Gaffney rebounds its way past Lexington

In a game of big runs, Indians sprint to their fourth state title in eight years

Special to The StateMarch 5, 2010 

Lexington's magical run through the Class 4A playoffs came to an abrupt end Friday night in the state championship game.

Gaffney used a dominating inside presence to wash away the disappointment of last season with a 71-57 victory against the Wildcats at Colonial Life Arena. It is the Indians fourth title in eight years.

Former USC star, NFL All-Pro wide receiver and Gaffney alum Sidney Rice was in attendance, but the talk after the game was that Gaffney might have become a basketball school instead of a football factory.

"You have to say we're a basketball school now, not just football," all-state guard Josh Corry said.

Lexington coach Bailey Harris had three concerns coming into the Wildcats' first title game appearance in 10 years. He thought his team did well enough on two of them. They limited Corry to nine points and also protected the ball. But it was their inability to rebound that proved be costly.

Even though the Wildcats (25-6) were bigger inside, Gaffney (27-2) repeatedly scored on second or third chances. They ended with an 18-7 scoring advantage in that area. The Indians collected 18 offensive rebounds. The Wildcats had eight.

"We did ourselves in by giving up too many offensive boards," Harris said. "Then on the other end, we didn't get many offensive boards, and that was the difference in the ball game. It was a concern coming in, and we couldn't keep them off the glass."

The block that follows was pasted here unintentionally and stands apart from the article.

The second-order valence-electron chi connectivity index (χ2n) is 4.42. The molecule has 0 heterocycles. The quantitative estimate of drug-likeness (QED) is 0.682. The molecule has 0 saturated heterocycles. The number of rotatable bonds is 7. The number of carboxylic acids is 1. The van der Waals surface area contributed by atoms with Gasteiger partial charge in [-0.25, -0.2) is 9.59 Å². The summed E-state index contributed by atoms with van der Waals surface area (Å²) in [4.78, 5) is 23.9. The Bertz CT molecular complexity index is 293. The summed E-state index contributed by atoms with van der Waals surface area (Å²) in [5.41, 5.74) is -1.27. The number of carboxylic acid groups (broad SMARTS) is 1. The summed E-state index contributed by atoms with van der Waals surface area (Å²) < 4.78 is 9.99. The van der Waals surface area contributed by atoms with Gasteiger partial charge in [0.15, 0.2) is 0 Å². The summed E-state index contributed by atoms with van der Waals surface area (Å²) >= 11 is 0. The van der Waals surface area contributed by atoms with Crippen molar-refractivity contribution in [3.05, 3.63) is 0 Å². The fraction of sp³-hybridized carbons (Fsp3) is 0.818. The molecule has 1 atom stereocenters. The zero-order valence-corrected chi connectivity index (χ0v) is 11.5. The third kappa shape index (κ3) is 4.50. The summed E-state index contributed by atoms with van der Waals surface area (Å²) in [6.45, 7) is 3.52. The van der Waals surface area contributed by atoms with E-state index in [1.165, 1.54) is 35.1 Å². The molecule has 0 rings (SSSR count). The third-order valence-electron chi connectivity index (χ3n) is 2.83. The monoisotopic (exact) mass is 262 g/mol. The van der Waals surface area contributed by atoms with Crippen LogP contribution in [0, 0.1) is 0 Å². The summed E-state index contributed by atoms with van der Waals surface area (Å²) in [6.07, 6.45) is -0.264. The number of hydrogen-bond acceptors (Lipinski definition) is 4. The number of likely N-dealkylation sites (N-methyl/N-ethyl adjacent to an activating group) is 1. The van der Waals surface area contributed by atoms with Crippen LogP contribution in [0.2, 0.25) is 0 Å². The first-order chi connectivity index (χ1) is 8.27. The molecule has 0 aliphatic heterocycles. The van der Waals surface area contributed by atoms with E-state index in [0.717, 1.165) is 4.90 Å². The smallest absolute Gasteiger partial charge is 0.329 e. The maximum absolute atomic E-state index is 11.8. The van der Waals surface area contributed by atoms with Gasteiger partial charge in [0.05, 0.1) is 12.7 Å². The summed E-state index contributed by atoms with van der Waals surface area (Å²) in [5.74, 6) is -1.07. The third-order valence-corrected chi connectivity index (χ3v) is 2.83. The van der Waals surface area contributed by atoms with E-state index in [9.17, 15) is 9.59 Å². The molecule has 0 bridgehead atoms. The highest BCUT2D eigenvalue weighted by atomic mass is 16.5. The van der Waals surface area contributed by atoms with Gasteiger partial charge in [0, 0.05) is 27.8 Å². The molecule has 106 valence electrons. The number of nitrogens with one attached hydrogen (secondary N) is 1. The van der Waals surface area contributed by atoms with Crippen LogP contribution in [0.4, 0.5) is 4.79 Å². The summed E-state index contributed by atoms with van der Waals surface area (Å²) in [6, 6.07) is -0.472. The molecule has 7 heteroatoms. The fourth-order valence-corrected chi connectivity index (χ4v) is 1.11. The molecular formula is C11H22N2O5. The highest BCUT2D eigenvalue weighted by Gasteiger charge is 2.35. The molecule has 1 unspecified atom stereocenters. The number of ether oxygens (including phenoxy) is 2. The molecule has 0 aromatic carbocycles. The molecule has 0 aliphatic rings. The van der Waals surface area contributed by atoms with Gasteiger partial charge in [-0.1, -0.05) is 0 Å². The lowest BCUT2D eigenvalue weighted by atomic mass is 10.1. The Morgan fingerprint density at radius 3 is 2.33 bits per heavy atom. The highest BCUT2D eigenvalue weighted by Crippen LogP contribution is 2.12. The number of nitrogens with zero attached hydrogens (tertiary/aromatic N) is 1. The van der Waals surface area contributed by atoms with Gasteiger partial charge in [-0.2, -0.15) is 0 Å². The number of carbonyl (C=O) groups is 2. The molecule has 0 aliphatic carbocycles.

Harris said he couldn't place the blame on any one person.

"We didn't do a great job of positioning," he said. "It was a team thing. They had us spread out a little bit, and that hurt us underneath."

Gaffney coach Mark Huff agreed that rebounding was the difference.

"Even on the defensive end, we held them to one and out," Huff said. "We thought they might give us some trouble, but our kids did a good job of blocking out and reaching up and grabbing those."

Gaffney led by as many as 13 in the first half and held a 35-24 lead at the break, but the second half turned into a game of runs.

First Lexington tied the score at 37 with a 13-2 run to start the half. Shaq Roland, who finished with 22 points, got things started then tied the game with back-to-back layups.

The Indians answered with a 10-0 run. They scored on five straight possessions while Lexington had their worst stretch of turnovers. Two of the baskets came after steals in the back-court.

But the runs didn't end there. The Wildcats answered with a 14-2 spurt and took their only lead of the second half when David Burns scored on the opening possession of the fourth quarter.

"They made a run on us, but we always had an answer," Huff said. "We knew it was going to be a game like that, and luckily we had the last big run."

Quinshad Davis and Dershawn Dawkins combined to score 13 straight points for Gaffney and the lead was 61-51 with about two minutes remaining.

"I think when we got the lead back that time, it took some of the wind out of their sails," Huff said.

Lexington got a three-point play from Brandon Adams and 3-pointer from Adrian Wigfall to trim the lead to 63-57 with a minute to go. But the Wildcats didn't score from there, and the Indians scored the final eight points of the game.

David Burns and Corey Hendren pitched in 12 points each for Lexington, but they only had six players score.

While Corry didn't score much, the Indians got a balanced attack that saw 10 different players reach the scoring column.

"Josh never cares how many he scores, just as long as we win," Huff said. "He wanted a state championship and now he has one. Those seniors have thought about this for a year. It's all on them. I just get to sit over and watch it."

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G: Dershawn Dawkins 16, Corry 9, Quinshad Davis 15, Wray 2, M. Wright 2, Zevonta Shands 11, W. Smith 6, Miller 2, C. Smith 2, Peak 6. L: David Burns 12, Shaq Roland 22, Wigfall 7, Adams 3, Corey Hendren 12, Jergenson 1. Rec: Gaffney 27-2; Lexington 25-6.

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